When Betty was 15, her mother died of cancer. Her siblings had already graduated from college and were out on their own. There was no one at home to look after her during the day, so she and her father moved to an apartment on East 44 Street in New York City and Betty enrolled at St. Agatha Episcopal Day School. At St. Agatha, Betty says, she rapidly became a “Teacher's Pet kind of person.” She had ambitions to be a teacher like her mother and her Aunt Dorothy who was principal of an elementary school “and a revered educator in Connecticut.”


Betty Daniels walks towards the library, Main Building and the famous Vassar Tree behind her
Betty Daniels walks towards the library, Main Building and the famous Vassar Tree behind her

Life with her father in New York City was very different than the life she'd been living in Westport. “My mother was a puritan—no movies on Sundays, things like that. My father was a more cosmopolitan person, and I became liberated under his influence.” When it came time to pick a college, there was no question. Vassar had a reputation as a liberal college and St. Agatha had close connections with Vassar.

Betty Daniels' experience at Vassar as an undergraduate was shaped by two people. One was Helen Lockwood, her freshman English teacher, who helped Betty focus her ambitions. “I knew by my sophomore year that I wanted to be a teacher at Vassar College.” The other person was her father who told her in the car as he was driving her to Vassar to begin her sophomore year that he had colon cancer. “That's when it was set in my mind,” says Betty. “That was the important reason for me to succeed as a student at Vassar.”

Betty's father died several months later. His death, coming so soon after her mother's was devastating. “It took me quite a while to get used to the idea that I was on my own.“ Her sister officially became her guardian, but Helen Lockwood who taught Victorian literature and Anna Kitchel who taught poetry from Blake to Keats became Betty's surrogate parents. Eight years later, they were instrumental in getting her a position on the Vassar faculty.

In 1942, Betty got her Masters Degree in American Literature at the University of Michigan, and married John Lothrop Daniels, a graduate of Harvard '38. They had met for the first time in 1940 at a New Year's Party in New York City, through a friend of her sister's. Betty didn't see him again until four months later. “I was bowling in Kenyon on a Sunday afternoon when this very handsome man came walking down the aisle. He'd been on a date at Smith and it hadn't worked out. He took me to the Dutch for dinner.” They were married two years later.

They lived in Long Island while John worked for Grumman Aircraft. When John joined the Marines and went overseas, Betty went to live with his family in Forest Hills, New York. Her son John was born in 1943, before he left for the Pacific; her daughter Eleanor was born in 1944. When the war was over, the family settled in Poughkeepsie where John started a self-service laundry business, and then joined Merrill Lynch. A second daughter child, Sherry, was born in 1946.

Betty joined the English department at Vassar College as an instructor in 1948. She started mid-year as a replacement for another professor. When she hired her, President Sarah Blanding pointed out that no other women on the Vassar faculty had a husband and three children, “It will be hard to teach, get a Ph.D., and take care of your family,” said Blanding, ”but if anyone can do it, you can.” The college arranged Betty's teaching schedule to give her one day a week to commute to New York University. It took seven years to get her Ph.D., during which she took a leave of absence when her daughter Ann was born in 1952.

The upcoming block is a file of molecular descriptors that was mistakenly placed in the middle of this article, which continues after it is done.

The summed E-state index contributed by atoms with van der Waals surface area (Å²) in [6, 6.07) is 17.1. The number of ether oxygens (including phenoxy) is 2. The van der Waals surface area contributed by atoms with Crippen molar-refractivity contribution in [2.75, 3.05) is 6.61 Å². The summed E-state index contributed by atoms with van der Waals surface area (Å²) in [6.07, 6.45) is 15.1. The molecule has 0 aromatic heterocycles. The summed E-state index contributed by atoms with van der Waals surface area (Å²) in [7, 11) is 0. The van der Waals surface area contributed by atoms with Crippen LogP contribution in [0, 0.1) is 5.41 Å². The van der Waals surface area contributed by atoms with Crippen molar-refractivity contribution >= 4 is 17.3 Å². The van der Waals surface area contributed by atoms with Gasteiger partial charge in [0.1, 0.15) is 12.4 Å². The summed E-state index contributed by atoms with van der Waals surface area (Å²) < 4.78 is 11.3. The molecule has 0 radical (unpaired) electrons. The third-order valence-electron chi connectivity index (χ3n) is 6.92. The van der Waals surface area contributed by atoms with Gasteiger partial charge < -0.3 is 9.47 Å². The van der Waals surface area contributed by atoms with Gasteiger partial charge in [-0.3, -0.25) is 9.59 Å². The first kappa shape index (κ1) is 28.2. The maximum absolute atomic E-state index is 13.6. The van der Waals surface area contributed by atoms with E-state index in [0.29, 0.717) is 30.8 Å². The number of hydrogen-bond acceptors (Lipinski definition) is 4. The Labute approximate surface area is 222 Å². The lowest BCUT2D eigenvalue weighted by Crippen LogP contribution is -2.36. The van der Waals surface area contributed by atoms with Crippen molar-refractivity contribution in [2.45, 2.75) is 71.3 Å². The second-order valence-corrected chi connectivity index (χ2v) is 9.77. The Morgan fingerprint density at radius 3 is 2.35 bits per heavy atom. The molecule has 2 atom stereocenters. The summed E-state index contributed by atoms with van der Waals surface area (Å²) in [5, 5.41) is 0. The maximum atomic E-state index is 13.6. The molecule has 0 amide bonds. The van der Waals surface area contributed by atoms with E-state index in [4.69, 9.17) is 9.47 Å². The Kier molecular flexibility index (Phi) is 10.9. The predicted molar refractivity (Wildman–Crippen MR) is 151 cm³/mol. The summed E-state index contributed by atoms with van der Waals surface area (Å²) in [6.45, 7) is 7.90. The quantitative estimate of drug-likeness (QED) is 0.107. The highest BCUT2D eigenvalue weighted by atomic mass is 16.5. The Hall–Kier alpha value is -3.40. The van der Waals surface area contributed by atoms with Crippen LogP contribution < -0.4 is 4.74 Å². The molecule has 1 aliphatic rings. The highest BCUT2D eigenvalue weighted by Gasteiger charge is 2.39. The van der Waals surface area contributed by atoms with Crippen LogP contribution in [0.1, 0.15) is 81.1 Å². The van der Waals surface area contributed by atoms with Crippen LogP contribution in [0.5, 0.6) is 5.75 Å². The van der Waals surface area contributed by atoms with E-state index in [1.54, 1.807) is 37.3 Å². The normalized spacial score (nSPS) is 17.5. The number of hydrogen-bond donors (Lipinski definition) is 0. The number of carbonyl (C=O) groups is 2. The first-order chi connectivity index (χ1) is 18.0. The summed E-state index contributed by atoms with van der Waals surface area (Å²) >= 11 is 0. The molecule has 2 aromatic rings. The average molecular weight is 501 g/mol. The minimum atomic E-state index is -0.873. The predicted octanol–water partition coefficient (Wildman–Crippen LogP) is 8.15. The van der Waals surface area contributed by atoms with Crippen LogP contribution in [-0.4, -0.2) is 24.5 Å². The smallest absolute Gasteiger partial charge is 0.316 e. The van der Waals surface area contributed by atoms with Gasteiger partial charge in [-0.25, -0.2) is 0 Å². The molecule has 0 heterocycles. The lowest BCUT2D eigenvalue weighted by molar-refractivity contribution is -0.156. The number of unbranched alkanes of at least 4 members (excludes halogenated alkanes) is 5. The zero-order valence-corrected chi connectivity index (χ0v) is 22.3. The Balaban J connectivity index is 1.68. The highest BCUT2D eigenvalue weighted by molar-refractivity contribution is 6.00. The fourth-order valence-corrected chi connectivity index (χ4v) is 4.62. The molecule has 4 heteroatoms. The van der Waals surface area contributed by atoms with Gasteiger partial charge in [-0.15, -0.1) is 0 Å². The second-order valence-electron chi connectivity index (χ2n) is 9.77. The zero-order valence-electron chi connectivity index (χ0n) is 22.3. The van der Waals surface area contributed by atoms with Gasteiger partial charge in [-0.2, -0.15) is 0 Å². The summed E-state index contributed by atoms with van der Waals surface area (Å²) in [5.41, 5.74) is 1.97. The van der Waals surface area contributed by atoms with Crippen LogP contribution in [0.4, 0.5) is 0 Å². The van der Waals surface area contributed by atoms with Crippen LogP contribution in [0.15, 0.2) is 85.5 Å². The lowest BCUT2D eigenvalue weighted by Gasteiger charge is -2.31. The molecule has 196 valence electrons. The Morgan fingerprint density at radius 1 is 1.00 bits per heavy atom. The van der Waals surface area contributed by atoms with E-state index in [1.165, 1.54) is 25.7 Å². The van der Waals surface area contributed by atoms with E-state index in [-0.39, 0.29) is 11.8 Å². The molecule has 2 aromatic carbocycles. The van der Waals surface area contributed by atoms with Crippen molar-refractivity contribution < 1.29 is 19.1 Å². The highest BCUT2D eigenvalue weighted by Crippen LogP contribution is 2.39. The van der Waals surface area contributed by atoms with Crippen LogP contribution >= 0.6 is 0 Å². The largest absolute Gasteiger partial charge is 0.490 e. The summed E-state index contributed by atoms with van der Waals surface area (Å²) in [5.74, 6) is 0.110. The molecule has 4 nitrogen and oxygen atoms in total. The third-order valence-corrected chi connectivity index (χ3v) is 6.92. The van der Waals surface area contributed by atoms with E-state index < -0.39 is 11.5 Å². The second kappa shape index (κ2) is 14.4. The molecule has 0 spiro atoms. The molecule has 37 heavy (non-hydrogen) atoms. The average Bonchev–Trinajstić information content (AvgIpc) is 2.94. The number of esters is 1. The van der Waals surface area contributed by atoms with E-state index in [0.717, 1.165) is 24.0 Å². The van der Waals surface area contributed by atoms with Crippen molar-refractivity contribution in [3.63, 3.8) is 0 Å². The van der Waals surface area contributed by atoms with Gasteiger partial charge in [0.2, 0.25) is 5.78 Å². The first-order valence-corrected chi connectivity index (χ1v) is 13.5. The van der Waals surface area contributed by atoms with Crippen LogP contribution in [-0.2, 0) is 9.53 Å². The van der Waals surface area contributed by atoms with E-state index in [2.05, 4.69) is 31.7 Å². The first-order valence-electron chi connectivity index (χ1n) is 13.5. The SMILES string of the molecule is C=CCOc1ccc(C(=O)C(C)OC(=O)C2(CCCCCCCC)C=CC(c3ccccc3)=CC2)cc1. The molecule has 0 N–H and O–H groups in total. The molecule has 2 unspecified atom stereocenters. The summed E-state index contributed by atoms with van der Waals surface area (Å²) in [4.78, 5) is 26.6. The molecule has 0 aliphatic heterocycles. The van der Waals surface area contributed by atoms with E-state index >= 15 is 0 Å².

How did Betty manage? “I had housekeepers—good ones and bad ones, I had Vassar students to baby-sit.” As a stockbroker, her husband John kept early hours, so he was often home by late afternoon. What did he think about her teaching all week, and working on weekends to meet the demands of her Ph.D.? “I don't know if it bothered him or not,“ says Betty. “I just did it. He knew I was going to do it anyway.”

As a faculty member in the English department at Vassar, Betty taught a wide range of courses—Critical Writing, Expository Writing, English Novel, Contemporary Novel, Contemporary Press, History of the English Language. She taught seminars in Dickens and George Eliot and helped organize the Victorian Studies program.

In 1955, Betty became Dean of Freshmen, the first of many appointments as an administrator. It was followed by her appointment as Dean of Studies in 1966. In this job, Betty quickly developed a reputation as a “tough cookie” (her words). Her predecessor had been a very flexible dean. “I couldn't do that,” says Betty. “A rule is a rule. There was a kind of strait jacket on students, I was fighting the strait jacket myself, but it was the job I accepted, so I did the job as I saw it.” Years later, Betty reflects, “I learned to be less strait-jacketed as I went along.”

The sunlight in the room is fading. I can feel Betty's restlessness. All this talking about herself is making her nervous. She suggests we go over to the college while it's still light to visit the chapel. She wants to follow-up on a question that someone in the development office had e-mailed to her that morning.

The job of Vassar College Historian didn't exist until Betty Daniels invented it. When she was Dean of Studies, she learned that under her office, in the basement of Main Building, were the records of every student who had ever applied to Vassar College. One day she went down to the basement to take a look. “It was a loathsome place. The records were all filed carefully in folders and organized by year in boxes that were piled six high in puddles of standing water. My goal was to get those records out of there as soon as possible.” This was just one of things Betty planned to do as Vassar Historian when she proposed the job in a letter to President Virginia Smith in 1985.